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Work in the kebab economy

[journal article]

Wahlbeck, Östen

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Abstract Immigrants from Turkey often end up as self-employed or employees in the fast-food and restaurant sector in Finland. The concept of ethnic economy describes the employment pattern in this particular economic sector. The article suggests that substantial state involvement is not necessarily in conflict with the existence of ethnic economies, and in some instances welfare state policies may even support the creation of ethnic economies. The article discusses both positive and negative consequences of an ethnic economy for the employees in the `kebab economy'. Since the Finnish general labour market is, for the most part, closed to immigrants, Turkish employees end up in a situation where they work under bad working conditions in kebab shops, hoping one day to be able to start their own business. The results of the study highlight the importance of the wider economic, institutional and social contexts in which immigrant businesses operate.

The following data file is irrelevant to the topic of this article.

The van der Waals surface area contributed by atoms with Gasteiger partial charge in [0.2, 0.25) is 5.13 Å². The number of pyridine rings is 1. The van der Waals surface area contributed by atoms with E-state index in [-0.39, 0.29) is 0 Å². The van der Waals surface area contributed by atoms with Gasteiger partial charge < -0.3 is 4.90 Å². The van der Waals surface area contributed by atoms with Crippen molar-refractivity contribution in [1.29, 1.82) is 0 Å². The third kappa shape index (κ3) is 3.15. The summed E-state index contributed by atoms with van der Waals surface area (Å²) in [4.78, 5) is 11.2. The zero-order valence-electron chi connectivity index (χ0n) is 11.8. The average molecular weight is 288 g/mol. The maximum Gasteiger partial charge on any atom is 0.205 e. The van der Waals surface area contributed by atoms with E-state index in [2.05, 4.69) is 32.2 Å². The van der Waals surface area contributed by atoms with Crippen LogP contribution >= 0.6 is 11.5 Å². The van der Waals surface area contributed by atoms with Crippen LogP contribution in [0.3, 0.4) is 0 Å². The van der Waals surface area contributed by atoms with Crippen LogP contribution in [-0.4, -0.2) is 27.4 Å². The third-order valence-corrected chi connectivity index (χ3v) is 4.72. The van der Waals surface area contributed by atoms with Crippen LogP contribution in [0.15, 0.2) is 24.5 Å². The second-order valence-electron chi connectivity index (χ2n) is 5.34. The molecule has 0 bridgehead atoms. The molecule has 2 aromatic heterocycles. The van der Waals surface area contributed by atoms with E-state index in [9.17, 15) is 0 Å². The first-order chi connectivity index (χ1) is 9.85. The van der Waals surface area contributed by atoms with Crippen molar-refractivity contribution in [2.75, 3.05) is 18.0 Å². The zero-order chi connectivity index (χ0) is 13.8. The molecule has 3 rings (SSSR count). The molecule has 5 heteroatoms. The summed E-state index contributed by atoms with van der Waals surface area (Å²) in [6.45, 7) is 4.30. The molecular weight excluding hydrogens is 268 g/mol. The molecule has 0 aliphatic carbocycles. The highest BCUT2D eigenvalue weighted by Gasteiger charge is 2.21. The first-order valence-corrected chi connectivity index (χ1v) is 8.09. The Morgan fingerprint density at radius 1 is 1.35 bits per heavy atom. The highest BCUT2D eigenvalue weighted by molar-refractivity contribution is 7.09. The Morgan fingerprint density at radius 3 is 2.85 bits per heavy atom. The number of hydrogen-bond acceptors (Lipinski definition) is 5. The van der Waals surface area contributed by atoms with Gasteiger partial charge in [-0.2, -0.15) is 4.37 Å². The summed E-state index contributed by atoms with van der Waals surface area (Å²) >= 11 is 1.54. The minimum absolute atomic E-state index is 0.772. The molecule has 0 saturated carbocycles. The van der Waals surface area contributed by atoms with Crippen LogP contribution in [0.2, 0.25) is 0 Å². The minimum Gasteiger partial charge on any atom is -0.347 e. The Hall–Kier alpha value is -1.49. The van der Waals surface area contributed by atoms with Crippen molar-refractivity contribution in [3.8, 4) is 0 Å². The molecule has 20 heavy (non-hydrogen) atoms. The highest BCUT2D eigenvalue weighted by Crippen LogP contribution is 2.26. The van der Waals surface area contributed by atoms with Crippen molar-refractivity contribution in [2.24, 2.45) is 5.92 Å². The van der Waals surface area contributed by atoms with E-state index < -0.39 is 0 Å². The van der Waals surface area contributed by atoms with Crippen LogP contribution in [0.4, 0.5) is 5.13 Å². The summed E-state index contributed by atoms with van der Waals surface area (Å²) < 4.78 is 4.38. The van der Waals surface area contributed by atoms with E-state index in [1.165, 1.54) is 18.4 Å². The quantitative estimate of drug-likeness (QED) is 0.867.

Free Keywords K E Y W O R D S employees; entrepreneurs; ethnic businesses; ethnicity; trust; welfare state; working conditions;
Document language English
Publication Year 2007
Page/Pages p. 543-563
Journal Ethnicities, 7 (2007) 4
Status Postprint; peer reviewed
Licence PEER Licence Agreement (applicable only to documents from PEER project)